Riskly behavior: Many teens in search of quick thrills never realize the consequences

By BlueMystic · May 28, 2006 · ·
  1. BlueMystic

    Riskly behavior
    Many teens in search of quick thrills never realize the consequences


    As the school year comes to a close, 'tis the season for proms, graduations, last flings and parties.

    For some teens, health experts say, it also can be the season for dangerous behavior ? drinking alcohol, taking illegal drugs, abusing medication and inhaling household products.

    Teens who engage in these activities often are seeking the quick thrill, never considering the fact that the result can be serious injury or even death.

    Experts say it's important to talk to kids about such risky behavior, but acknowledge that it's not as easy as it used to be.

    "A lot of times, parents have never heard of the things kids are doing," says Charleston family therapist Susan Johnson. "Parents know about alcohol and drug abuse, but they don't know these newer ways to get high."

    What's more, teens, and many times even younger children, often do know about those things.

    "Parents need to stay current and keep the lines of communication open," she says. "Talk to your children about drugs, and do it often."

    Kids who learn about the risks of drugs at home are half as likely as their peers to try or use drugs, according to the Partnership for a Drug-Free America.

    "Risk-taking is fairly common during adolescence and the teen years," Johnson says. "It's how kids learn new things, but it can also be a problem if your child takes the wrong risks. By modeling positive risk-taking, parents can help teens through this time."

    Teenagers often are drawn to danger by peer pressure, oppositional behavior (trying to be the opposite of what their parents are) and feelings of invincibility, according to the Campaign for Our Children (www.cfoc.org).

    New research from the University of North Carolina at Chapel Hill, published in the April issue of the journal Pediatrics, found that teens who participate in a variety of physical activities, particularly with their parents, are at decreased risk for drinking, drugs, violence, smoking, sex and delinquency.

    "Adolescents who spend a lot of time watching TV or playing computer video games tend to be at higher risk for engaging in all of these risky behaviors," says study co-author Penny Gordon-Larsen, assistant professor of nutrition at UNC and a fellow at the Carolina Population Center.

    "Anything we can do to get kids to be physically active will help them in terms of their physical health, but this research suggests that engaging in a variety of activities may also have social, emotional and cognitive benefits."

    Teenagers with low self-esteem or family issues are more at risk for self-destructive behaviors. Another study in Pediatrics found that obese kids have lower self-esteem than their nonobese peers, making them more likely to engage in risky behaviors.


    Each day, 7,000 kids in the United States under the age of 16 take their first drink, according to the Leadership to Keep Children Alcohol Free (www.alcoholfreechildren.org).

    How can you tell if your child is drinking? If several of the following signs occur at the same time, or they happen suddenly or are extreme in nature, it could indicate an alcohol problem, the group says:

    --Mood changes: flare-ups of temper, irritability and defensiveness.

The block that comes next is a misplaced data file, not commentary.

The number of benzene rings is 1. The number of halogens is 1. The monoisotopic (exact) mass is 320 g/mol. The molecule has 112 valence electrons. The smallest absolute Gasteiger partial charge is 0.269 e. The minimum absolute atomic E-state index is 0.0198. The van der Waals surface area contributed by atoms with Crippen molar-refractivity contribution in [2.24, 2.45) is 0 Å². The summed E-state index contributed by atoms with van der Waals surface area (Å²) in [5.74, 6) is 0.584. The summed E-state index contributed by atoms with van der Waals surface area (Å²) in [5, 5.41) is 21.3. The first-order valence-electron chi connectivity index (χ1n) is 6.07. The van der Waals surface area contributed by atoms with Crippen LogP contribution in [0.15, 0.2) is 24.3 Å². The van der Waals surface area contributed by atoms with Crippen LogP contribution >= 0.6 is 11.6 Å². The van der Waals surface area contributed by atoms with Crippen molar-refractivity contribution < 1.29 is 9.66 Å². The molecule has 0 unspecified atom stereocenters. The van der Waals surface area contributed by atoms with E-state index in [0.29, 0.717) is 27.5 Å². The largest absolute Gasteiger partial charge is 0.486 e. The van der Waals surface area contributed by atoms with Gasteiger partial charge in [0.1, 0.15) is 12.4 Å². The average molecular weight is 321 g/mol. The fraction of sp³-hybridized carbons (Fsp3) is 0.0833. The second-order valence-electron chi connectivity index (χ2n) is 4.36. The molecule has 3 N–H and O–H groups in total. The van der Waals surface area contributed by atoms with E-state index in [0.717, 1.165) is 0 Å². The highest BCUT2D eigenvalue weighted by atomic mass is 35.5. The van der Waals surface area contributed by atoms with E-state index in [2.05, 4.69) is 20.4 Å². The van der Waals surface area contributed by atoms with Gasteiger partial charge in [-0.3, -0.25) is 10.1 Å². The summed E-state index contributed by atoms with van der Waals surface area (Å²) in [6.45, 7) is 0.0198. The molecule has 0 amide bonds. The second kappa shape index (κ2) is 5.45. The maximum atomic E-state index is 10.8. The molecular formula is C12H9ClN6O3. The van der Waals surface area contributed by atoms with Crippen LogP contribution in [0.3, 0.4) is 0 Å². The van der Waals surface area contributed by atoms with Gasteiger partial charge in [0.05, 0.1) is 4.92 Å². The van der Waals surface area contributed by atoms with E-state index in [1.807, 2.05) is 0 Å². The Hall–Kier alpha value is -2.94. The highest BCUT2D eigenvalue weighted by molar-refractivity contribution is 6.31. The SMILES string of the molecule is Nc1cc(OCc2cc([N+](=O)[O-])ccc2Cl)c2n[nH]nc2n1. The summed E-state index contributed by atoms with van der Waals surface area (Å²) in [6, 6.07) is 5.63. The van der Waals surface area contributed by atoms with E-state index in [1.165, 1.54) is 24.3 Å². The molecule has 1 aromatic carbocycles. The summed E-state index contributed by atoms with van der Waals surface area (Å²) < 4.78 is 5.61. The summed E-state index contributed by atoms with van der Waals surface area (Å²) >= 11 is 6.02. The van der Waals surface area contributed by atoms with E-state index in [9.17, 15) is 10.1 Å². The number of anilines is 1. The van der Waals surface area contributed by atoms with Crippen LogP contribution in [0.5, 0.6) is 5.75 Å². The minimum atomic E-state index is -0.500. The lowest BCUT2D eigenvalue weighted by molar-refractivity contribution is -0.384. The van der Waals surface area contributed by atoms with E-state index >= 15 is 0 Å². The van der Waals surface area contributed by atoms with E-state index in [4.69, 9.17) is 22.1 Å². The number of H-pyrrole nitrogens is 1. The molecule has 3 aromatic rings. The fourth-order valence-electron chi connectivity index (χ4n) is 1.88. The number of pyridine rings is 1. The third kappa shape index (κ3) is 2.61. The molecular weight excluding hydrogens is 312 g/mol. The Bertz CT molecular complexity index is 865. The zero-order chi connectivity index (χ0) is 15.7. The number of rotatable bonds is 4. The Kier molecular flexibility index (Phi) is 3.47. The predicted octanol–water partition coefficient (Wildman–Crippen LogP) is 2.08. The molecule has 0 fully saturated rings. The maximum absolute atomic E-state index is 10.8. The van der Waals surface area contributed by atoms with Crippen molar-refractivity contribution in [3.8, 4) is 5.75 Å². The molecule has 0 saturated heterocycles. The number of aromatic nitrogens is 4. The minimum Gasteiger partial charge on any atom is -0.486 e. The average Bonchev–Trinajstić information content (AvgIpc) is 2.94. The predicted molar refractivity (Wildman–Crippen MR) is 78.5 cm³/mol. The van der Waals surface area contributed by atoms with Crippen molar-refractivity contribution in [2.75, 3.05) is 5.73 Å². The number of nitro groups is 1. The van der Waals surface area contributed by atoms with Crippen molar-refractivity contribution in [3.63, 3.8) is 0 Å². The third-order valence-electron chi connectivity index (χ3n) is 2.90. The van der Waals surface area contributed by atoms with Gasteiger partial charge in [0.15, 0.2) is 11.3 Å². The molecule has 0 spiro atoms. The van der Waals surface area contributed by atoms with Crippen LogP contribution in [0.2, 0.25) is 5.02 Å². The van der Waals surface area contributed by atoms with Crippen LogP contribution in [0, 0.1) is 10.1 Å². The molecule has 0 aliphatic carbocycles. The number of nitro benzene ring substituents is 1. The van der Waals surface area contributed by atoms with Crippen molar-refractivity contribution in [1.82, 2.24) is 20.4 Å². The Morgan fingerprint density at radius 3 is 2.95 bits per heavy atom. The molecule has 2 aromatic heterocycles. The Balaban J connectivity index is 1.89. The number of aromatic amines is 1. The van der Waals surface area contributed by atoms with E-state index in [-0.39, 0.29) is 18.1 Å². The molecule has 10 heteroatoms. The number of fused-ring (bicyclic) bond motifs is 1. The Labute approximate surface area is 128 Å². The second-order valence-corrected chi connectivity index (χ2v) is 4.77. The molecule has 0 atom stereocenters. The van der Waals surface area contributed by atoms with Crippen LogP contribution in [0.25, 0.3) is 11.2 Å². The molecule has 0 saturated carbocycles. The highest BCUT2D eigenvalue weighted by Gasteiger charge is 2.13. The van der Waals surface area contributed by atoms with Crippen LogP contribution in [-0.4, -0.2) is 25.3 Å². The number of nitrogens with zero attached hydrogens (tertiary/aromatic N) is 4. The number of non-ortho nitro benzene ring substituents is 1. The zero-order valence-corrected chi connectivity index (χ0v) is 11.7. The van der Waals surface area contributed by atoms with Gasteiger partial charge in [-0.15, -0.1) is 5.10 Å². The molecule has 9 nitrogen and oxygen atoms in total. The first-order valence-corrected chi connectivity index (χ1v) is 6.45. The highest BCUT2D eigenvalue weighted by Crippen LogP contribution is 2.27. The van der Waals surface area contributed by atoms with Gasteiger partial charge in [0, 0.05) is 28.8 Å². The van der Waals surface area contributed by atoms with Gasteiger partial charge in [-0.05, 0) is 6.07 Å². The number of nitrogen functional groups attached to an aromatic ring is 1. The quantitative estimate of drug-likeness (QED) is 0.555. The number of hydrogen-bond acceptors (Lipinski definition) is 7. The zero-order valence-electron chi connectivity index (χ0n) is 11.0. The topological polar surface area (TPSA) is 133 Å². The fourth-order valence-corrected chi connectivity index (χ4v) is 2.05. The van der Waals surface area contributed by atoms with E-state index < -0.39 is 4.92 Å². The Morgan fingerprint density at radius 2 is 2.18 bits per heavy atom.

--School problems: poor attendance, low grades and/or disciplinary action.

    --Rebelling against family rules.

    --Switching friends, along with a reluctance to have you get to know their new friends.

    --A "nothing matters" attitude: sloppy appearance, lack of involvement in former interests, general low energy.

    --Finding alcohol in your child's possession or smelling alcohol on your child.

    --Physical or mental problems: memory lapses, poor concentration, bloodshot eyes, lack of coordination or slurred speech.


    Teen use of illegal drugs such as marijuana and Ecstasy has declined in recent years, according to the Partnership for a Drug-Free America, but they are still a problem.

    "Parents often tell me they had no idea their child was doing drugs," Johnson says. "Usually, there are tell-tale signs, but parents might ignore them."

    If your child has been smoking, you can probably smell it on his breath, in his hair or on his clothes. However, if he comes home chewing gum, you might also want to take a closer look to see if he is covering something up.

    Heavy-lidded, bloodshot or dilated eyes can be a sign of drug use. Snorting cocaine can cause nosebleeds. Burns on the lips or fingers may indicate your child is smoking a substance through a hot glass or metal pipe.

    Unusual behavior also can be indicative of drug use. Hysterical laughing, clumsiness or even an atypically sullen attitude can signal a drug problem.

    Other signs can include secretiveness, decreased motivation, stealing, a change in friends or a cash-flow problem.


    Inhalants are used by more teens than any illegal drug except marijuana, according to the Partnership for a Drug-Free America, which last week released the results of a 2005 study showing that as many as one in five teenagers have abused inhalants.

    Inhalants, which are poisons and toxins, are often the first substance abused by youngsters, according to the National Inhalant Prevention Coalition. Inhalants are inexpensive, easy to get and easy to hide. They don't require a dealer or any special paraphernalia.

    While inhalant use ? "huffing" or "sniffing" ? is on the rise, fewer than 1 in 20 parents believe their children have ever done it. As a result, parents often don't talk to their children about the dangers.

    The chemicals used as inhalants are found in more than 1,000 common household products.

    Generally, products that are adhesives, aerosols, solvents, gases or cleaning agents can be inhaled, often by way of a plastic bag, an inhalant-soaked rag or directly from the container.